Monday, March 27, 2017
Investing in Infectious Diseases
Sunday’s New York Times carried an editorial by Mike Osterholm and Mark Olshaker. In it, they decry the budget proposal by President (cringe) Trump to cut the NIH budget by 18 per cent, the State Department and AID budget by 28% and to repeal the ACA (luckily that didn’t happen). All of these proposals will further cripple our ability to prevent or respond to infectious disease crises both here in the US and abroad.
Osterholm and Olshaker remind us of congress’s failure to adequately fund the US response to local Zika outbreaks here in the US, and they wonder what would happen in the face of a real pandemic like the 1918 flu that infected about 500 million people – frequently young people – adding up to about one-third of the planet’s population at the time, and killed about 50 million. With the 2017 world population of 7.9 billion, something similar today would kill 260 million people. Could such a thing occur? Sure. All we need is for one of the circulating bird flu strains of the virus become virulent for humans. A few mutations here and there . . .
But, and you won’t be surprised here, a more immediate threat that is currently ongoing and building is that posed by antibiotic resistance. And this brings me to where I might have a quibble with the authors of the Times editorial. They conclude that only government can produce the drugs and vaccines needed to repulse these infectious disease threats in the absence of a viable, existing market. Well – yes if you say that only government funding of competent companies and scientists can do this. Government itself has a poor track record in the invention of antibacterial drugs after say the 1950s. But recent efforts through HHS have provided significant funding for companies and academics to spur these efforts.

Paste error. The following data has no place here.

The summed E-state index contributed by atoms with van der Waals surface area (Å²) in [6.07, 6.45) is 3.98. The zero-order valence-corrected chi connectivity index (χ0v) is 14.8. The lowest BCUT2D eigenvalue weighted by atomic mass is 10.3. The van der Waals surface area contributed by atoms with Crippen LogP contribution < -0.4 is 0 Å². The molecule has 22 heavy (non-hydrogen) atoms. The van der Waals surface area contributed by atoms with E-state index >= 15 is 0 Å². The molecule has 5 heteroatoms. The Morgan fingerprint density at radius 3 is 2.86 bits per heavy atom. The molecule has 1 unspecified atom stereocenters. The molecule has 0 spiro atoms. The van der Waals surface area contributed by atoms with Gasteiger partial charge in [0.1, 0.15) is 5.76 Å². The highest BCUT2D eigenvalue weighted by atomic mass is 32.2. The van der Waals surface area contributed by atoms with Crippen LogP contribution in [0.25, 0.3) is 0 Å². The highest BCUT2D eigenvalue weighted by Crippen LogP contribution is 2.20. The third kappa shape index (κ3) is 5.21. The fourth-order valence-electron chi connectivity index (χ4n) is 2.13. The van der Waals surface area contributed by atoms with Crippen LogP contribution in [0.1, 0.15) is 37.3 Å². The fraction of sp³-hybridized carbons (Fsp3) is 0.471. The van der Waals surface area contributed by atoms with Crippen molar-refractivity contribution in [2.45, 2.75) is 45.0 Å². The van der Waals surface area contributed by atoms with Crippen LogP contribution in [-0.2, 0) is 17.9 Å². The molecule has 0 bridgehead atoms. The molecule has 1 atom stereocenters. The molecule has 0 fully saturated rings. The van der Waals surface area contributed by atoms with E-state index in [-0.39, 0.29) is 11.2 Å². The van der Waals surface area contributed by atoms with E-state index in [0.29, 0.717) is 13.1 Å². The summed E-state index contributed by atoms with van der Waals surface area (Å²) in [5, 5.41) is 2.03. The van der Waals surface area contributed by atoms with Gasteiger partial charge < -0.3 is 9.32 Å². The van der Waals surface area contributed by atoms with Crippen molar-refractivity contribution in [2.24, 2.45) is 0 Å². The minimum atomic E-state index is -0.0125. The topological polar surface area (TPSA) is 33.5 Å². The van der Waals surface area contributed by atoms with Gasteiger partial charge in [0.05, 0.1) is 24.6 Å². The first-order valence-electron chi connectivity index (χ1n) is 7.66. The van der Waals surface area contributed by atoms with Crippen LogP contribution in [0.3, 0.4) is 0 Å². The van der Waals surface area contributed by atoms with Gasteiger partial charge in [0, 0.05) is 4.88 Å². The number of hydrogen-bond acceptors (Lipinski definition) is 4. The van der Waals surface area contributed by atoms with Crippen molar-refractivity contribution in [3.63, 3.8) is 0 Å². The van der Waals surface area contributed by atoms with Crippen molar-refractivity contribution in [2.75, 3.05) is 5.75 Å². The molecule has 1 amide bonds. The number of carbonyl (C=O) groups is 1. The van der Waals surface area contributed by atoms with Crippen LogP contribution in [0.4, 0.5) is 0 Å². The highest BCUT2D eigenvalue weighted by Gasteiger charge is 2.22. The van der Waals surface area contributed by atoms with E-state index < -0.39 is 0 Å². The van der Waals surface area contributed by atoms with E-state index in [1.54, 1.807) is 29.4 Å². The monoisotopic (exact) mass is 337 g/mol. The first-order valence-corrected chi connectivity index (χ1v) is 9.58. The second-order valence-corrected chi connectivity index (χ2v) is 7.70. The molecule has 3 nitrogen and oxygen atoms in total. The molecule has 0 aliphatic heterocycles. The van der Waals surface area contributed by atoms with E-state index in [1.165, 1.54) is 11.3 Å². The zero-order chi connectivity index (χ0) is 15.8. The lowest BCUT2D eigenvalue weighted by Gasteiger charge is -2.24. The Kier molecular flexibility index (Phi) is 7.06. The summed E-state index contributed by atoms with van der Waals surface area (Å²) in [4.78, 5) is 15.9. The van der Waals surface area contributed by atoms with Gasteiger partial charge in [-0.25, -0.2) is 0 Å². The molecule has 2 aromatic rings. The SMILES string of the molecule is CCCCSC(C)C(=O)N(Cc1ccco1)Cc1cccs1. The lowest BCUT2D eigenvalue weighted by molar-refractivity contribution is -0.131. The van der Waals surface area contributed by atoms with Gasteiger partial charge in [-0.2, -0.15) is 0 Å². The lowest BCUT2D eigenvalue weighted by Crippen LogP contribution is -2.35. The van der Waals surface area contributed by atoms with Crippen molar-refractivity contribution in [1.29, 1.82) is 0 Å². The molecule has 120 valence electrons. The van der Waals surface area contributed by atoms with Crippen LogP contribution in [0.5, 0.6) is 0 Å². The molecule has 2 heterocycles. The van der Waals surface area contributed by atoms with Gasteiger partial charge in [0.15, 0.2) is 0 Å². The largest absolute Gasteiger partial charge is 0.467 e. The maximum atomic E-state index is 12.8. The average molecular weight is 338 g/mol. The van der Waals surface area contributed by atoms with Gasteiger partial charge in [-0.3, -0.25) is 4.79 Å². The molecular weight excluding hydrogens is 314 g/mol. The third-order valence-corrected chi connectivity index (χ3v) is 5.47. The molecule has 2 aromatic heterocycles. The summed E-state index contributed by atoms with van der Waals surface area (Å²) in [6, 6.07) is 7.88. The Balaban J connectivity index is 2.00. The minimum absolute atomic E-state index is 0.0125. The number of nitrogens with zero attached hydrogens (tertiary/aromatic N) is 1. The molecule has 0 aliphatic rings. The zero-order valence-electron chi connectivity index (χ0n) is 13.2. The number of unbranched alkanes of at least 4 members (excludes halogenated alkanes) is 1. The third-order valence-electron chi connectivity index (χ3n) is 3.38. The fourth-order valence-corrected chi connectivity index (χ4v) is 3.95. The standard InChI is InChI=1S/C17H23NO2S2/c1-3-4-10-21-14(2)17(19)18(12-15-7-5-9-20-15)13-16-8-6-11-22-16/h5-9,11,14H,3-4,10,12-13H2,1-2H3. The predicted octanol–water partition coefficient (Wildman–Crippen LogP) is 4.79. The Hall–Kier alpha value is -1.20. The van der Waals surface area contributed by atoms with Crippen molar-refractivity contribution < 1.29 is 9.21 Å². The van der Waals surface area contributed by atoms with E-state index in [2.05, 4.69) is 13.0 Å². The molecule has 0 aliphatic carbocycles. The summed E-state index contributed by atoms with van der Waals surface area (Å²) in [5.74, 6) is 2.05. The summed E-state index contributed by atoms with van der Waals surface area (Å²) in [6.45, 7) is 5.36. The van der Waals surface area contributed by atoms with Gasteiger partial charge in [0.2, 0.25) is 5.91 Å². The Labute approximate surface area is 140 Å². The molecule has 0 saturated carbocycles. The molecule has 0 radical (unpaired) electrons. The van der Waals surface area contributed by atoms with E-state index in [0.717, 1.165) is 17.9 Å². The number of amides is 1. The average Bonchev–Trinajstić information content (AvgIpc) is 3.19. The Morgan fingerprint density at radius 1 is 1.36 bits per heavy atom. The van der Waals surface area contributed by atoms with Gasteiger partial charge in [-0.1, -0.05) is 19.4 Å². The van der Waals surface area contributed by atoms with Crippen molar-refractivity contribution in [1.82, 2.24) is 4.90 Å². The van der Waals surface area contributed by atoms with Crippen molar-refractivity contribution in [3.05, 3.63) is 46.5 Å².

For these government funding efforts to be successful, we still need to train scientists to carry out antibiotic drug discovery and development – a skill that is threatened with extinction given the continued loss of companies from this area of endeavor. On the training side, there are new efforts in this area. June 14-15 NIAID will be presenting a workshop on PK/PD for the development of antibacterial therapeutics. On September 5 there will be a workshop jointly sponsored by CARB-X and GARDP just prior to the ASM-ESCMID meeting in Boston that starts on the 6th. The workshop will begin what I believe will be an ongoing effort to provide exactly the kind of teaching I think we need. Multiple media will be used including live conferences, webinars, written syllabi – all produced by that disappearing animal, the antibiotic drug hunter. Finally, I’m really excited about this effort!
At the same time, government can play a critical role in providing funding in terms of market entry rewards, patent vouchers and other key post-market incentives that will essentially create an attractive marketplace for new antibiotics that will be active in the treatment of resistant infections.
So here are two solutions to the problem both within reach. (1) Lets get our scientists trained. (2) Lets provide market incentives for new antibiotics. All this takes is money, will and work!